Phones in Pickleball?

Phones in Pickleball?

Maybe it’s coaching. Maybe it’s a spam call. Maybe it’s a text message.

More and more players on the PPA Tour are relying on their phones during matches, but the question is, what’s going on and is it illegal?

Can you hear me now?

Rule 3.A.2 clearly states, “Coaching is the communication of any information, including verbal, nonverbal and electronic from someone other than a player’s partner, that a player or team may act upon to gain an advantage or help them avoid a rules violation.” 

That seems pretty straightforward and obvious, and if the only time a player can absorb information and coaching is between games and during the short timeouts, it stands to reason that screens and phones would be powered up and ready to go for those short breaks.

“I’ve never done this,” said PPA player Tyler Loong, but I have noticed many players doing this. I don’t think it’s a good look for the sport or player.”

It might not be a good look, but it could be a huge advantage. While many other sports have coaches, personnel, and others on the sideline helping with all sorts of elements, in pickleball, it’s just the player, a paddle, and the opponent, so there’s not a lot to rely on. Football players are often seen on the sideline with a headset on or even looking at a tablet - clearly receiving help from others, and that even happens between plays. It’s allowed, but not in pickleball.

At least not yet.

The current rule says the only coaching a player can receive is during timeouts and in between games. However, the ability for players to get coaching is going to expand next year with the USAP adopting coaching being allowed at any time except during a live rally. That means, there will be plenty of technological help as well as a lot of in-person help.

Many PPA matches are live-streamed and the ones that aren’t are often being recorded, so a break in the action might mean a chance for a player to check out the phone, watch a quick replay of a point, and possibly gain some valuable information.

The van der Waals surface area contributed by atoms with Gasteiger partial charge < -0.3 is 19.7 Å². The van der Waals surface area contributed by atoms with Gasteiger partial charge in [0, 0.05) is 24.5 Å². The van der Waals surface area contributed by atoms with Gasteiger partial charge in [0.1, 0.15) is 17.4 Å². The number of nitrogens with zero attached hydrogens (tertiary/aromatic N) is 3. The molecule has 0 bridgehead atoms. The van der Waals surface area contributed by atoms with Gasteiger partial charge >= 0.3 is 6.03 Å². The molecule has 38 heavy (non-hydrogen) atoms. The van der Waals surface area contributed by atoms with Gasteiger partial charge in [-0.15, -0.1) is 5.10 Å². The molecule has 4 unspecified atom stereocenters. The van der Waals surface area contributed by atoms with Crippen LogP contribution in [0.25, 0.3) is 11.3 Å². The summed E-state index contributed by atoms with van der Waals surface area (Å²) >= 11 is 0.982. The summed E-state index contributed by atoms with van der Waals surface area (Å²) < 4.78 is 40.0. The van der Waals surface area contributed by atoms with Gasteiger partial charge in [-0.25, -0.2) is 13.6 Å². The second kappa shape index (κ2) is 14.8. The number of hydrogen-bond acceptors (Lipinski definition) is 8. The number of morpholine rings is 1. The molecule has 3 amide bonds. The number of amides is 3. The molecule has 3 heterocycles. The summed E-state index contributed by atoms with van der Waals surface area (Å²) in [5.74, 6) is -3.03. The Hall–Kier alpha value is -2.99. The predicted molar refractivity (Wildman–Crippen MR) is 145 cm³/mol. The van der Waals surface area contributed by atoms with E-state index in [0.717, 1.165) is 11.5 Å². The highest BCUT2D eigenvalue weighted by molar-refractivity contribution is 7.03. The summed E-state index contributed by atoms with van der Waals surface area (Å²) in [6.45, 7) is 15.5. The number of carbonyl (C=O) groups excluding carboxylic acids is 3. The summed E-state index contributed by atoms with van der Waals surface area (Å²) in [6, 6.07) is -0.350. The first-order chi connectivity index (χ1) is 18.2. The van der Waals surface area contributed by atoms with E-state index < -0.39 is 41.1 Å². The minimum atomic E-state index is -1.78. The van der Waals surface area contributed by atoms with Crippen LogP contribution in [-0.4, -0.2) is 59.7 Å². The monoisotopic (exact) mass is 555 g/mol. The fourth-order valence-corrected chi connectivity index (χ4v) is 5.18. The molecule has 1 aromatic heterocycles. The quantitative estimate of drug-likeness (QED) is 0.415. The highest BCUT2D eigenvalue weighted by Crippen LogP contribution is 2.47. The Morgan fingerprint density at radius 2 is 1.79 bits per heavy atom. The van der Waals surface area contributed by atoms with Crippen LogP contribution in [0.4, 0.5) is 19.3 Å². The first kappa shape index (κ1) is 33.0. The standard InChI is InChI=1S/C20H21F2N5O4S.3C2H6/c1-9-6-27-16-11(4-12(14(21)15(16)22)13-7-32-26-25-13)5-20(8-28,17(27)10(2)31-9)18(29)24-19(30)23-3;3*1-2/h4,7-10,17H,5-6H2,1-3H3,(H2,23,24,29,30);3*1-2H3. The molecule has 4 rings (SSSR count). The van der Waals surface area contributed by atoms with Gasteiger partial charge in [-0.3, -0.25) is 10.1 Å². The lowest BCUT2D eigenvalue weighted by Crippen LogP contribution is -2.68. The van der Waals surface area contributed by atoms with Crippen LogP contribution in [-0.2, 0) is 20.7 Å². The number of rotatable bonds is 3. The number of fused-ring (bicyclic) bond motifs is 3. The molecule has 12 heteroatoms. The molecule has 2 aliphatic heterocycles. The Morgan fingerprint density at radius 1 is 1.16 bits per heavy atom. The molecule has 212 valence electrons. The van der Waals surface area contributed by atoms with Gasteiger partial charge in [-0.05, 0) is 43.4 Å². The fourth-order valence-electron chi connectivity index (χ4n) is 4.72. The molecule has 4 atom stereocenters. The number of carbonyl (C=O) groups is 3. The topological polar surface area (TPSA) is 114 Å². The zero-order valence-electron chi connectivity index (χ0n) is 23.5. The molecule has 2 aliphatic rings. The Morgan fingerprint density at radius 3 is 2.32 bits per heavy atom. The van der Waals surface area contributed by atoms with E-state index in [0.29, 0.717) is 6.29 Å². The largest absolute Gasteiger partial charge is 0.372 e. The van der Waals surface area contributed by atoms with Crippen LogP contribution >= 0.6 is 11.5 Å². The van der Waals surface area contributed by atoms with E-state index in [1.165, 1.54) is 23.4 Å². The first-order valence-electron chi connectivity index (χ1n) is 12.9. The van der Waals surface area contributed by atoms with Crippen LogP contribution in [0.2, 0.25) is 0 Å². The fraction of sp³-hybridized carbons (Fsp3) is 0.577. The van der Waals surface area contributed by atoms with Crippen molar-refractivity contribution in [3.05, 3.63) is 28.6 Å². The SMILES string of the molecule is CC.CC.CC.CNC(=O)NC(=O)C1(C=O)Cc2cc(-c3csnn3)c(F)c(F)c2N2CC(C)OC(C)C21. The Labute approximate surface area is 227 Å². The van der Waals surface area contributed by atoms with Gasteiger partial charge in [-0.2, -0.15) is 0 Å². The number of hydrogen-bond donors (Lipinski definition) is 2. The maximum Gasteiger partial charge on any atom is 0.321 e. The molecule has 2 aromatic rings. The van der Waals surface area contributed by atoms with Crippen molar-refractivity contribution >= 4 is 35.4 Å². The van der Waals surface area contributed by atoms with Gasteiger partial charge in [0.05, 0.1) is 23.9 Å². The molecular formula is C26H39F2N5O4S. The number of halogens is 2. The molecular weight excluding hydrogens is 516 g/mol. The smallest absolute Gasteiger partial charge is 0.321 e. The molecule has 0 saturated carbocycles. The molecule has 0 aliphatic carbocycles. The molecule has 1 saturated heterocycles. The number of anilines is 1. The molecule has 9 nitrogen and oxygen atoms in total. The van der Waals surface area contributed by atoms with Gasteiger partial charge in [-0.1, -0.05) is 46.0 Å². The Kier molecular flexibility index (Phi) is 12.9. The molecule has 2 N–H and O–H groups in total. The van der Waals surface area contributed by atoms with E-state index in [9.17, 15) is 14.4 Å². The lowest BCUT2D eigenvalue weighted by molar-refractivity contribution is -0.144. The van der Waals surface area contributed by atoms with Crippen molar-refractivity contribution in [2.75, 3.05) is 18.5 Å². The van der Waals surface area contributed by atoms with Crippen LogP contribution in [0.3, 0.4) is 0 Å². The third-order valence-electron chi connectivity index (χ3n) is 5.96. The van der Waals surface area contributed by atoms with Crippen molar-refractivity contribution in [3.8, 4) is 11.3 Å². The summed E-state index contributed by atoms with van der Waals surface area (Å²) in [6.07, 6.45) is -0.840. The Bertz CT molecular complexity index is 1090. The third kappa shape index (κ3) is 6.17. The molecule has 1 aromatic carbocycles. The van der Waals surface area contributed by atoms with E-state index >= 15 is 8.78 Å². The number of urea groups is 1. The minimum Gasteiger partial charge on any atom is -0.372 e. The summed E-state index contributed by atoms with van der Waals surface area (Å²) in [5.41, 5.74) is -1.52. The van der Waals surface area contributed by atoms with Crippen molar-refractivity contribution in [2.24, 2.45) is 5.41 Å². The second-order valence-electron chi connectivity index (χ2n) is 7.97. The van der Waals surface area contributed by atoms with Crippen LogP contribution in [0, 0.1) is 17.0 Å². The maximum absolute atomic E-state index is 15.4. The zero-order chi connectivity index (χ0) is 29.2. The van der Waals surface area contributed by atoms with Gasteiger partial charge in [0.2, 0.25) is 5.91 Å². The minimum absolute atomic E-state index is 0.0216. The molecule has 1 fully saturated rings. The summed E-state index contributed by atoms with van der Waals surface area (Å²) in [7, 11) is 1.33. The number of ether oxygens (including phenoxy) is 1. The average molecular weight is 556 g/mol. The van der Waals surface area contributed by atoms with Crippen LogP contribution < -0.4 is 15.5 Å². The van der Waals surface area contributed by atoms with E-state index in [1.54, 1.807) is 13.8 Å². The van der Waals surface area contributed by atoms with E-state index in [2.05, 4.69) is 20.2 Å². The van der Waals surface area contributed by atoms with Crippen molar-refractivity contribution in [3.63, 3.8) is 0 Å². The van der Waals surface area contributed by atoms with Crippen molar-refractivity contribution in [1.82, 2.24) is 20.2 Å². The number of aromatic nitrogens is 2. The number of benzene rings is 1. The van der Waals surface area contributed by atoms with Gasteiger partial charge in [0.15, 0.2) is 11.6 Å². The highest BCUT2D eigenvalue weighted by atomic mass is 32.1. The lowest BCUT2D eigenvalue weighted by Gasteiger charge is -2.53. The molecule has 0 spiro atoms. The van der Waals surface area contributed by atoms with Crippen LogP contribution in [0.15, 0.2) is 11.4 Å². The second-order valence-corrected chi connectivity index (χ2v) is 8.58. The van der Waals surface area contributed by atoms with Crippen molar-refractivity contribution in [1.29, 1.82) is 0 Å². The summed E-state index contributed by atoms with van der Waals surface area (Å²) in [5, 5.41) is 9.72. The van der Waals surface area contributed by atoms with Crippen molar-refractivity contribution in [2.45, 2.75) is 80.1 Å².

“It might be a chance to mentally refocus if things aren’t going well,” said PPA Tour player Ryan Sherry. “Or you could be looking at your notes. There are a lot who watch their matches online. When you’re in the heat of battle, you might not realize you’ve missed six forehands in a row down the line and you might need to change it up.”

“I’ve noticed it a bit but I try not to focus on other things outside of myself and the things I need to do well when I’m playing,” said PPA pro Aanik Lohani. “Realistically, they are probably looking at replays.”

Just make sure that phone is off and silent when the game resumes. 

“I don’t like getting involved in that,” said PPA referee Don Stanley. “Unless I’m sure there’s coaching, I don’t get involved. They could be texting, or making a dinner reservation.”

They could be, Stanley is right, but Stanley said unless it’s blatant he doesn’t want refereeing turning a pickleball match into a police state. 

“There’s nothing that requires me to see what’s going on when a player is on his or her phone,” Stanley said. If I see or hear coaching, I have a rule that allows me to handle it.”